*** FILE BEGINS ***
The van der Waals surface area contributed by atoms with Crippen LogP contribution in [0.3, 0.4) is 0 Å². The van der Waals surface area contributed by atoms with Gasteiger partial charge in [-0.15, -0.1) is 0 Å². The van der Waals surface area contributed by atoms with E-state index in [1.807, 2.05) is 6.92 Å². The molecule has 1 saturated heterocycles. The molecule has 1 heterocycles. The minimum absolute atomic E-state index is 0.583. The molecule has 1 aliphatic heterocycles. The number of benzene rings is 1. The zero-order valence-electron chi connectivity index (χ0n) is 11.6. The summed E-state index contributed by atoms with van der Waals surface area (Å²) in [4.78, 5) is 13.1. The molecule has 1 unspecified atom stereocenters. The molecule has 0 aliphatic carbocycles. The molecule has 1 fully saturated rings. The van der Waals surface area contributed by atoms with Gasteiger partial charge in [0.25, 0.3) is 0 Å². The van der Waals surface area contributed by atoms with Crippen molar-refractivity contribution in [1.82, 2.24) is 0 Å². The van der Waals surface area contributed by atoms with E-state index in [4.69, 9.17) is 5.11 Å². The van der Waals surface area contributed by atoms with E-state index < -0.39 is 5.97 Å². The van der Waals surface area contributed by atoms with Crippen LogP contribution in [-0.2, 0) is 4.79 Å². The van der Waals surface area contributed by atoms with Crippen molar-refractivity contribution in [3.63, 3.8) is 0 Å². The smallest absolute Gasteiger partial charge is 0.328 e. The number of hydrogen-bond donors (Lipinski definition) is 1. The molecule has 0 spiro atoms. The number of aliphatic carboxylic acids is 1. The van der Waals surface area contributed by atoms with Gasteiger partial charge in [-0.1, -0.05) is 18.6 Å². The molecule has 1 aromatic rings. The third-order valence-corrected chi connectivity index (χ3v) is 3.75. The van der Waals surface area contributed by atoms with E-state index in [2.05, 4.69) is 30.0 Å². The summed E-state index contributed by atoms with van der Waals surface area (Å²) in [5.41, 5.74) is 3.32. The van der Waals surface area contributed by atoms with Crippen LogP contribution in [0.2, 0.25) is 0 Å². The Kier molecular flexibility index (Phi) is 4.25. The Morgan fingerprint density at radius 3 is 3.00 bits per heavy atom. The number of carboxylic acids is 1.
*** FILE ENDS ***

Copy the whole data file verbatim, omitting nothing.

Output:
The van der Waals surface area contributed by atoms with Crippen LogP contribution in [0.3, 0.4) is 0 Å². The van der Waals surface area contributed by atoms with Gasteiger partial charge in [-0.15, -0.1) is 0 Å². The van der Waals surface area contributed by atoms with E-state index in [1.807, 2.05) is 6.92 Å². The molecule has 1 saturated heterocycles. The molecule has 1 heterocycles. The minimum absolute atomic E-state index is 0.583. The molecule has 1 aliphatic heterocycles. The number of benzene rings is 1. The zero-order valence-electron chi connectivity index (χ0n) is 11.6. The summed E-state index contributed by atoms with van der Waals surface area (Å²) in [4.78, 5) is 13.1. The molecule has 1 unspecified atom stereocenters. The molecule has 0 aliphatic carbocycles. The molecule has 1 fully saturated rings. The van der Waals surface area contributed by atoms with Gasteiger partial charge in [0.25, 0.3) is 0 Å². The van der Waals surface area contributed by atoms with Crippen molar-refractivity contribution in [1.82, 2.24) is 0 Å². The van der Waals surface area contributed by atoms with E-state index in [4.69, 9.17) is 5.11 Å². The van der Waals surface area contributed by atoms with E-state index < -0.39 is 5.97 Å². The van der Waals surface area contributed by atoms with Crippen LogP contribution in [-0.2, 0) is 4.79 Å². The van der Waals surface area contributed by atoms with Crippen molar-refractivity contribution in [3.63, 3.8) is 0 Å². The smallest absolute Gasteiger partial charge is 0.328 e. The number of hydrogen-bond donors (Lipinski definition) is 1. The molecule has 0 spiro atoms. The number of aliphatic carboxylic acids is 1. The van der Waals surface area contributed by atoms with Gasteiger partial charge in [-0.1, -0.05) is 18.6 Å². The molecule has 1 aromatic rings. The third-order valence-corrected chi connectivity index (χ3v) is 3.75. The van der Waals surface area contributed by atoms with E-state index in [2.05, 4.69) is 30.0 Å². The summed E-state index contributed by atoms with van der Waals surface area (Å²) in [5.41, 5.74) is 3.32. The van der Waals surface area contributed by atoms with Crippen LogP contribution in [0.2, 0.25) is 0 Å². The Kier molecular flexibility index (Phi) is 4.25. The Morgan fingerprint density at radius 3 is 3.00 bits per heavy atom. The number of carboxylic acids is 1.